“It’s in our blood, really,” Catherine MacKay-Wilson said.
MacKay-Wilson is the town administrator for Coronach, Sask., a small town of about 700. It also home to the Poplar River coal mine and power generating station.
But by 2030, those industries may not be there any longer. As part of the Paris Agreement, the federal government plans to phase out coal power generation, and by extension towns like Coronach.
On Wednesday night, a task force from the federal government held a town hall asking people what would what happen when the mine closes.
“It’s kind of hard, for the people who are still working. They’re going to lose their houses. What’s going to happen with their houses? Where do their kids go to school? All that kind of stuff. For myself, where do I go?” said Garth Hiltz, a miner of 25 years, who retired in 2002.
Like many of those who live in Coronach, Hiltz moved to the town for work at the mine, and stayed after he retired. His six children live in town. Some work as farmers but one followed in his father’s footsteps and also works at the mine.
Hiltz wonders what will happen to him if it closes.
“It’s heart-wrenching to see that families are already being split up because of the unknown, the instability, and the threat of no coal being used,” MacKay-Wilson added.
The town says loss of industry will likely result in 80 per cent of residents leaving; roughly 300 residents work at either the coal mine or the power station.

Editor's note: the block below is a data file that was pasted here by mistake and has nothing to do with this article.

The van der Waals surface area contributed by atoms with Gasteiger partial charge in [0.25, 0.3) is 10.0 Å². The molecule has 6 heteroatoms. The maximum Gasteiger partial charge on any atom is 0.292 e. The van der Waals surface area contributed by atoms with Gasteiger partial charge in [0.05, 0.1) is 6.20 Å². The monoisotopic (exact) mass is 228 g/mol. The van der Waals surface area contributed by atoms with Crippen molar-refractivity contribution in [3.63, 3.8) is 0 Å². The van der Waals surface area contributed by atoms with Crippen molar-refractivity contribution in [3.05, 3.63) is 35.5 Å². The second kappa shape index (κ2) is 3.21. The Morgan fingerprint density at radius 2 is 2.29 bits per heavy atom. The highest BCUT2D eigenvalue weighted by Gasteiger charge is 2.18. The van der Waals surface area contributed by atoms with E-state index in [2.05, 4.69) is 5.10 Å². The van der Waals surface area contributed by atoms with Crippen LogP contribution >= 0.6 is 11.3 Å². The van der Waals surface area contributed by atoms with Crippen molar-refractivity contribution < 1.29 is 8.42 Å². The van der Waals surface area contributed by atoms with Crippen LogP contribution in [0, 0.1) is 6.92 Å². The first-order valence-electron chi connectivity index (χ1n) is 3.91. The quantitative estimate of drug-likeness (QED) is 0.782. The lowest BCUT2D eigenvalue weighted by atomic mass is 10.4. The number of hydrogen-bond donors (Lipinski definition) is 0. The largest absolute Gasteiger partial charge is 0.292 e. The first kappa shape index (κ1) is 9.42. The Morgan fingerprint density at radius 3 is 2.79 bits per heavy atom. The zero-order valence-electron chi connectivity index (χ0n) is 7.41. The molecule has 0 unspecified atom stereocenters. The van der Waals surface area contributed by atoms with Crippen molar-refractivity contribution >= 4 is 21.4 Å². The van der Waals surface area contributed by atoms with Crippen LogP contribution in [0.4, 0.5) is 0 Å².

It would mean the loss of services, an exodus of residents, and real estate value would plummet.
“It’s scary. We have that feeling of instability all the time. It sort of shadows over everything that there is a closure date,” MacKay-Wilson admitted.
“I am absolutely quite sure I won’t be able to sell. I think the best thing for me is to stay here as long as I can, and then walk away maybe,” Hiltz added.
“They took elevators a few years ago, and now they’re at the industry,” he continued.
For everyone in Coronach, it’s a nagging thought: at any moment they could lose everything.
Surprisingly, they aren’t angry. Instead the town is praying for answers, hoping for a solution to save the plant.
“We’re not asking for a handout. We’re asking for jobs. We’re not asking for people to change what coal does to the universe. We’re asking for an industry that can maintain our community,” MacKay-Wilson stated.
But technology has yet to catch up with their aspirations. A carbon-capture system, like the one at Boundary Dam 3, has not been installed at Poplar River, and SaskPower has not indicated that they intend to do so in the future.
As a result, the town is forced to wait and watch, praying they avoid the fateful day the mine closes.
“The level of potential loss is almost hard to fathom,” added MacKay-Wilson.